All of these features could make the Bronco II an attractive contender for SOCOM's Armed Overwatch program. This effort first emerged publicly in the Pentagon's budget request for the upcoming 2021 Fiscal Year, which came out in February. American special operators have long had a desire for an organic, low-cost, manned light attack aircraft capability to support their missions below permissive airspace.
In 2015, SOCOM notably conducted a field test in Iraq using a pair of heavily modified OV-10G+ Broncos. This operational experiment highlighted the value of having a persistent and responsive manned armed overwatch capability directly available to special operations forces, without having to rely on conventional combat jets or even drones, and the ability of light attack aircraft to operate with a very "small footprint" from austere locations with limited support. You can read more about these aircraft and their activities in these past War Zone pieces. This is only one of a number of light attack aircraft evaluations that the U.S. military, as a whole, has conducted in the past decade or so.
Now, SOCOM wants $101 million in its next budget to buy the first of these aircraft and then hopes to acquire 10 more planes each year for the next seven years after that. Air Force Special Operations Command (AFSOC), which would actually take delivery and operate these Armed Overwatch platforms, says it plans to use them first to replace its fleet of single-engine U-28A Draco intelligence, surveillance, and reconnaissance planes, an aircraft you can read about in more detail here.
Of course, with contracts worth hundreds of millions on the line and the potential to secure years more worth of deals to support the aircraft, the Bronco II team is set to face stiff competition in the Armed Overwatch program. AFSOC is already planning to buy two A-29 Super Tucanos from the Sierra Nevada Corporation and Embraer to support efforts to train and advise foreign air forces, an outgrowth of the Air Force's latest failed light attack aircraft program. The service notably already operates a small fleet of A-29s to train allied and partner forces, such as Afghanistan, Lebanon, and now Nigeria, to fly these popular and combat-proven aircraft.
Air Combat Command is also set to get two Textron AT-6 Wolverine light attack aircraft, another very mature design, to conduct various networking experiments, another follow-on to the Air Force's most recent light attack aircraft plans, which the service publicly announced it had canceled in February. You can read more about the saga of that program, which began in 2017, in this past War Zone piece.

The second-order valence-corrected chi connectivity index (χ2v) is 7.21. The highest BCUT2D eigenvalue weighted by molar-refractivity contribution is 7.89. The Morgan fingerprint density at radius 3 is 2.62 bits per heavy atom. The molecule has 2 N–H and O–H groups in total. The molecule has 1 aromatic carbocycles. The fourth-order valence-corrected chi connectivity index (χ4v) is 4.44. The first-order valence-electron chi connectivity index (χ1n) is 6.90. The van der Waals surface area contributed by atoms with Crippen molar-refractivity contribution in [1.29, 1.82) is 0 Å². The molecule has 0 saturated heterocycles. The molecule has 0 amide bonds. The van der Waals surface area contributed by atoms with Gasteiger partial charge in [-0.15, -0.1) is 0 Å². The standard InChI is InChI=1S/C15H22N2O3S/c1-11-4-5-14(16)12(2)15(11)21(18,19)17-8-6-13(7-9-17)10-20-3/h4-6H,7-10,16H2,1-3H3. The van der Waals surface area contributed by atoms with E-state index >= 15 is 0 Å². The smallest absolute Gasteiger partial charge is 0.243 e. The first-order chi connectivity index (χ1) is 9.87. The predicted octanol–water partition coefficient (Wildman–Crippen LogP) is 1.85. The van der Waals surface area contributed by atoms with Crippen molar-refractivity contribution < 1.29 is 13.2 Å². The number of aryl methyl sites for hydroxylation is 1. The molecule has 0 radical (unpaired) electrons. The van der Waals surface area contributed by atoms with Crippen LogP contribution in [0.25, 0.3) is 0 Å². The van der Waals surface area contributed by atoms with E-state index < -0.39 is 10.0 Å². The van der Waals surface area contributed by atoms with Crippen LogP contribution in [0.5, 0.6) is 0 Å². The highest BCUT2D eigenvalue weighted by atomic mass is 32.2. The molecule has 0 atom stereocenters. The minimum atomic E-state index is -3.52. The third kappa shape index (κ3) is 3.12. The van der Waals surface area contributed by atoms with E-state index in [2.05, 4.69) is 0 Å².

In addition to the A-29 and AT-6, armed crop duster designs from Iomax, which are also combat-proven, as well as similar aircraft that Air Tractor and L3 are producing, are almost certain to be among the competing offerings. In 2018, Czech aircraft manufacturer Aero Vodochody and Israel Aerospace Industries, or IAI, said they were interested in pitching a version of the former company's Albatross light jet series to the Air Force for its light attack aircraft effort and they could easily do the same for SOCOM's new program. Textron's Scorpion light jet, which the Air Force has also employed as a sensor testbed, is another possible contender.
On top of all that, just last August, Paramount filed for bankruptcy protection for the division responsible for work on the AHRLAC, also known as the Mwari, on which the Bronco II is based. That aircraft has been in development since 2009, first as a joint venture with Aerosud, another South African firm, and now in partnership with private investors. In 2018, the company announced the sale of the first one of these planes to a still undisclosed customer.
As such, winning SOCOM's armed overwatch deal would a be a major boon for the entire AHRLAC/Bronco II endeavor, but it looks set to be a very uphill battle for Leidos, Paramount, and Vertex.